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Anel López de Romaña: A food ethnography in the Southern Peruvian Andes: women and changing peasant economic strategies in Amantaní, Puno

In 2019, I conducted a food ethnography in Amantaní, Puno, where I examined how subsistence peasant farmers foodways and systems transformed since the 1990s . Amantaní is an island in Lake Titicaca where subsistence family agriculture provides domestic units with most of their dietary intake. However, with the emergence of new labour and consumer markets in the last three decades, peasant diets mirror a rapid loss of their autonomy against the market, related to a new and heterogenous repertoire of reproductive strategies that transform the domestic use of time and labor. The following images mirror the islanders foodways shedding light on women’s activities, knowledge, discourses and strategies in this scenario.

Image 1: A Day harvesting with the domestic unit of Elsa Calsin

In this picture, a domestic unit - units of production (procurement) and consumption of food – appear sharing a meal in the field, where they had previously been harvesting different kinds of potatoes. The meal they are sharing is referred to as cocawi, a mixture of previously harvested crops: potatoes, ocas [Andean tuber], limabeans and chuño [freeze dried dehydrated potatoes]. After finishing the meal, the agricultural activities are resumed until evening falls or until the land has been cleared.

A harvest day starts as soon as the sun comes out when members of the domestic unit gather around the bonfire. However, women wake up even earlier, when it is still dark, to prepare the foods that will provide the food with sufficient energy throughout the intense working day under the unforgiving sun.




Image 2: Getting ready for a school day with Hilda and Nilton 

Daily, Hilda faces the challenge of ensuring Nilton, her son, attends school with a full stomach and enough food in his backpack. On the morning of April 1st 2019, Hilda made vegetable broth with potatoes, onions, chuño, chicken, corn, and pumpkin. She explained she was running out of the vegetables and chicken her aunt had bought her in Juliaca. “Tomorrow [we will eat] only potato with chuño. Only potato with chuño and barley”.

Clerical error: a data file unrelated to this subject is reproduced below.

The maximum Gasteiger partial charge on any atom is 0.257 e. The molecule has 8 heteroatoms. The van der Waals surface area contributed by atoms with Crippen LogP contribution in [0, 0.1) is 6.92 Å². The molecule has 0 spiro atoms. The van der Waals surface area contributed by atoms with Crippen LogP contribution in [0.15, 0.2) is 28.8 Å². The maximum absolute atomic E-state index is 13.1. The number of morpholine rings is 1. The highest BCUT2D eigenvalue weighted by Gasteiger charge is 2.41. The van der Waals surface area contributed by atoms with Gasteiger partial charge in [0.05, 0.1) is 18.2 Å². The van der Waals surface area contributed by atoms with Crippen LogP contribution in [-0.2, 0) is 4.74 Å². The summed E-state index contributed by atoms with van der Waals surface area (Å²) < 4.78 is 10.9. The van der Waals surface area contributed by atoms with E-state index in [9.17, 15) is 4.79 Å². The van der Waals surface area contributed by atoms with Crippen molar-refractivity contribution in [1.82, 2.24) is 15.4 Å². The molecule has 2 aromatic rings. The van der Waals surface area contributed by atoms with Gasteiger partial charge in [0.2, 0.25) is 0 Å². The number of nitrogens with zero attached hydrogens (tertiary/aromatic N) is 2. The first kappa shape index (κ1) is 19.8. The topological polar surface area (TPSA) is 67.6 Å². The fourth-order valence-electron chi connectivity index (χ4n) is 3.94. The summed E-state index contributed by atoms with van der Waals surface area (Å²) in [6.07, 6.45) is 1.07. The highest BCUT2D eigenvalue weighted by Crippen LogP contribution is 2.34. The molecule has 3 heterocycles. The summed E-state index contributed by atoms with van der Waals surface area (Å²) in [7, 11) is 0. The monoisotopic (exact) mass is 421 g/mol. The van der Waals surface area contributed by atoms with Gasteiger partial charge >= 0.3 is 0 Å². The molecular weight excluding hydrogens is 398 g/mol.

While in Elsa’s domestic units, four adults can cooperate in food procurement; Hilda lives with her 8-year-old son and 80-year-old grandmother. She is responsible for sustaining the domestic unit’s food system by herself. She dedicates her time between agricultural activities and different strategies to acquire some money to purchase necessary foods like fruits, vegetables and protein, relying above all on her family and friends’ networks.

After Nilton left for school, we collected muña and toasted some barley. We packed muña mate in recycled bottles and separated the barley into small bagged portions. Then, we went to the dock to exchange potatoes for some bread or fish and sell the toasted barley and muña tea. We collected 14 soles (3.1 GBP) to buy more vegetables. Moreover, even though she could not exchange the harvested potatoes, she offered a store owner to carry goods from the boats to the store in exchange for a gallon of cooking gas.


Image 3: Women share ‘la comida de los antiguos’ [the food of the older peoples] in an event organized by the State’s representatives

This picture was taken during the anniversary of the Amantaní district foundation (1st April 2019).  Local and national authorities and representatives of NGOs and state programs that provide economic and social aid to people living in poverty and extreme poverty arrived in the island for the occasion. Elderly men and women who benefit from the state social project Pension 65 (provides with cash transfers to 401 adults over 65 years old in Amantaní), were asked to expose their “traditional knowledge and practices” to the public. Women in the picture are offering ‘la comida de los antiguos’ (the food of the past), as part of their traditional knowledge.

When narrating their life histories, adult men and women would associate their childhood and ‘la comida de los antiguos’ with a time of hunger and suffering: “Then we ate no rice and noodles, we mostly ate barley, quinoa, all chuma (bland in quechua). We did not know many vegetables, or chicken or meat. Only when we killed sheep. We used to fight for food with my brothers. My mom sometimes didn’t eat, because we were many”. This narrative, however, is confronted with the discourse that in the past people ate healthier, less processed and more natural foods, that have now been replaced by products such as noodles, rice, canned meats and instant or precooked cereals. 

In this picture, therefore, conflicting elements articulate, such as the revaluation of traditional practices, framed in the context of a higher presence of the state, the rise of tourism and new underlying power relations and the deepening of social inequalities in the island which cause an impoverishment of diet in terms of quality.


What the Judges said of Anel's images:  

Stark and impactful, these photographs are beautifully explicated in accompanying text but speak volumes on their own terms. Despite the beauty of the persons, fabrics, and landscapes, these images possess a minimalism and simplicity that place the viewer right there among the candidate’s interlocutors, and teach us about the importance and all-consuming regularity of maintaining foodways.